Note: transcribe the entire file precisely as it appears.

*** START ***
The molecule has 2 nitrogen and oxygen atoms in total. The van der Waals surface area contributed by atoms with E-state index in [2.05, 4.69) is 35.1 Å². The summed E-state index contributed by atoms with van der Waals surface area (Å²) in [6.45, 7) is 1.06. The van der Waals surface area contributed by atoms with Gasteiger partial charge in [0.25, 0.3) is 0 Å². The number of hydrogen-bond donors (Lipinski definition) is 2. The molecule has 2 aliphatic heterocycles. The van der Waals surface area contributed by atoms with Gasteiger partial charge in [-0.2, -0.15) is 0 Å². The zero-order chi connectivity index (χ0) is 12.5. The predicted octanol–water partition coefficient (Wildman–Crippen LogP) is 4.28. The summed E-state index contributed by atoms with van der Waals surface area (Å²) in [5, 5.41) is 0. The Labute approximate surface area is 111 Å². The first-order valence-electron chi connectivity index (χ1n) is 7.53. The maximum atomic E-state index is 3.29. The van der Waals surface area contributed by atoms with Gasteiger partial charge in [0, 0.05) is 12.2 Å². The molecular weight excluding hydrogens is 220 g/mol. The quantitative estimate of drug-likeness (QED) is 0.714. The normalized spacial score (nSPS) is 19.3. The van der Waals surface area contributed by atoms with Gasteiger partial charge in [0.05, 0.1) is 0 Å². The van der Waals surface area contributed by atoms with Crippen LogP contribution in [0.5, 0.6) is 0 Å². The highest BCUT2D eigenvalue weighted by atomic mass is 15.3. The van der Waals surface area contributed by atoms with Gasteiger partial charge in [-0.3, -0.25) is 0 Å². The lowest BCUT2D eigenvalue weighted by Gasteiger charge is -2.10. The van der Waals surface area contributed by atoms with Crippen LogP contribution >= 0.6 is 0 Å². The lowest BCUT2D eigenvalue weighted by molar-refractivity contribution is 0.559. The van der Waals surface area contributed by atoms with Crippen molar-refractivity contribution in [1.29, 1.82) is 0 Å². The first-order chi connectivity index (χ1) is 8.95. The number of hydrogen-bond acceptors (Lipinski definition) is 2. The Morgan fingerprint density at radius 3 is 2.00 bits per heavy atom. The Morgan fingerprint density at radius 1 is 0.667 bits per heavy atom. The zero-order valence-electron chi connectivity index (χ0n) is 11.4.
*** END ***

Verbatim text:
The molecule has 2 nitrogen and oxygen atoms in total. The van der Waals surface area contributed by atoms with E-state index in [2.05, 4.69) is 35.1 Å². The summed E-state index contributed by atoms with van der Waals surface area (Å²) in [6.45, 7) is 1.06. The van der Waals surface area contributed by atoms with Gasteiger partial charge in [0.25, 0.3) is 0 Å². The number of hydrogen-bond donors (Lipinski definition) is 2. The molecule has 2 aliphatic heterocycles. The van der Waals surface area contributed by atoms with Gasteiger partial charge in [-0.2, -0.15) is 0 Å². The zero-order chi connectivity index (χ0) is 12.5. The predicted octanol–water partition coefficient (Wildman–Crippen LogP) is 4.28. The summed E-state index contributed by atoms with van der Waals surface area (Å²) in [5, 5.41) is 0. The Labute approximate surface area is 111 Å². The first-order valence-electron chi connectivity index (χ1n) is 7.53. The maximum atomic E-state index is 3.29. The van der Waals surface area contributed by atoms with Gasteiger partial charge in [0, 0.05) is 12.2 Å². The molecular weight excluding hydrogens is 220 g/mol. The quantitative estimate of drug-likeness (QED) is 0.714. The normalized spacial score (nSPS) is 19.3. The van der Waals surface area contributed by atoms with Gasteiger partial charge in [0.05, 0.1) is 0 Å². The van der Waals surface area contributed by atoms with Crippen LogP contribution in [0.5, 0.6) is 0 Å². The highest BCUT2D eigenvalue weighted by atomic mass is 15.3. The van der Waals surface area contributed by atoms with Gasteiger partial charge in [-0.3, -0.25) is 0 Å². The lowest BCUT2D eigenvalue weighted by Gasteiger charge is -2.10. The van der Waals surface area contributed by atoms with Crippen LogP contribution >= 0.6 is 0 Å². The lowest BCUT2D eigenvalue weighted by molar-refractivity contribution is 0.559. The van der Waals surface area contributed by atoms with Crippen molar-refractivity contribution in [1.29, 1.82) is 0 Å². The first-order chi connectivity index (χ1) is 8.95. The number of hydrogen-bond acceptors (Lipinski definition) is 2. The Morgan fingerprint density at radius 3 is 2.00 bits per heavy atom. The Morgan fingerprint density at radius 1 is 0.667 bits per heavy atom. The zero-order valence-electron chi connectivity index (χ0n) is 11.4.